Paxtons Tower
Paxtons Tower
Erected around 1806 in honor of Lord Nelson, this 36 foot high crenellated tower contains a banqueting room. The tower stands on the Middleton Estate, which also hosts the National Botanic Garden of Wales.
The tower was erected by Sir William Paxton (1745-1824). Paxton was a London merchant with family roots in Berwickshire, Scotland. He made a fortune with the East India Company and on his return to Britain purchased Middleton Hall. Around 1806 Paxton called in architect Samuel Cockerell to design a neo-classical folly to commemorate the life of Admiral Nelson, who died at the Battle of Trafalgar the previous year. Cockerell was not a surprising choice of architect, for Paxton had served with his brother Charles in India.

It is quite possible that Paxton met Nelson while serving as mayor of Carmarthen.

The tower is a slightly unusual design; the base is triangular, with a turret rising from each corner. Over the central arch is a banqueting room, while above that is a hexagonal 'prospect' room; a viewing area with access to terraces along the roof. The windows of the prospect room are bricked up, which gives the Tower a rather forbidding aspect. At the top level is an upper apartment with stained glass windows depicting scenes from Nelson's life. Visitors can climb to the banqueting chamber via a stair in one of the corner turrets.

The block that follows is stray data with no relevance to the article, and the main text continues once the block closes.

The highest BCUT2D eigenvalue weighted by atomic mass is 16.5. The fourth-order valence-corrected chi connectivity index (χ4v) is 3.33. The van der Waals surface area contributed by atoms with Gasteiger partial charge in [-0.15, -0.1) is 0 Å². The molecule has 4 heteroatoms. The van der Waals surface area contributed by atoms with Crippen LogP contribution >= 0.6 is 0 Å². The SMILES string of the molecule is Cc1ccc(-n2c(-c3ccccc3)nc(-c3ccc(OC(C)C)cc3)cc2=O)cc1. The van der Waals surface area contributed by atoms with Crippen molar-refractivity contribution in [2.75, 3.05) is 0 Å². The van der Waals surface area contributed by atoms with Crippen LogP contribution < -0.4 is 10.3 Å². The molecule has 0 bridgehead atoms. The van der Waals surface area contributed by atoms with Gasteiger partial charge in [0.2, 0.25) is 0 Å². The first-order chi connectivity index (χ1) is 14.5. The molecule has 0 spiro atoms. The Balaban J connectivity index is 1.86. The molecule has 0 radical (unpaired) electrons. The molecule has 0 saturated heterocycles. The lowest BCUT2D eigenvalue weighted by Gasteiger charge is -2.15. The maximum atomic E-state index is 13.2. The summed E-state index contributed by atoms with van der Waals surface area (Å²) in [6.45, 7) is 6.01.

Why was it built?
The most likely answer is that it was simply a folly; a decorative building for Paxton to entertain guests. Such buildings were fashionable at the turn of the century (see, for example, The Kymin in Monmouthshire). However, there are other theories. For example, the Tower may have been used as a viewing platform for Paxton to watch his horses racing between Middleton and Tenby.

Another explanation is that Paxton wanted to prove to the voters of Carmarthen that his fortune had not been spent during the costly 1802 election campaign, which he lost by a measly 45 votes. During the campaign, one of Paxton's promises to the voters was a new bridge across the River Tywi. When he lost the election, Paxton used the money to build the Tower, which was called by local residents the 'Folly of Spite'.

The Tower is cared for by the National Trust as part of the Dinefwr estate, while the Landmark Trust maintain the gatekeeper's lodge, which can be rented out as a self-catering cottage.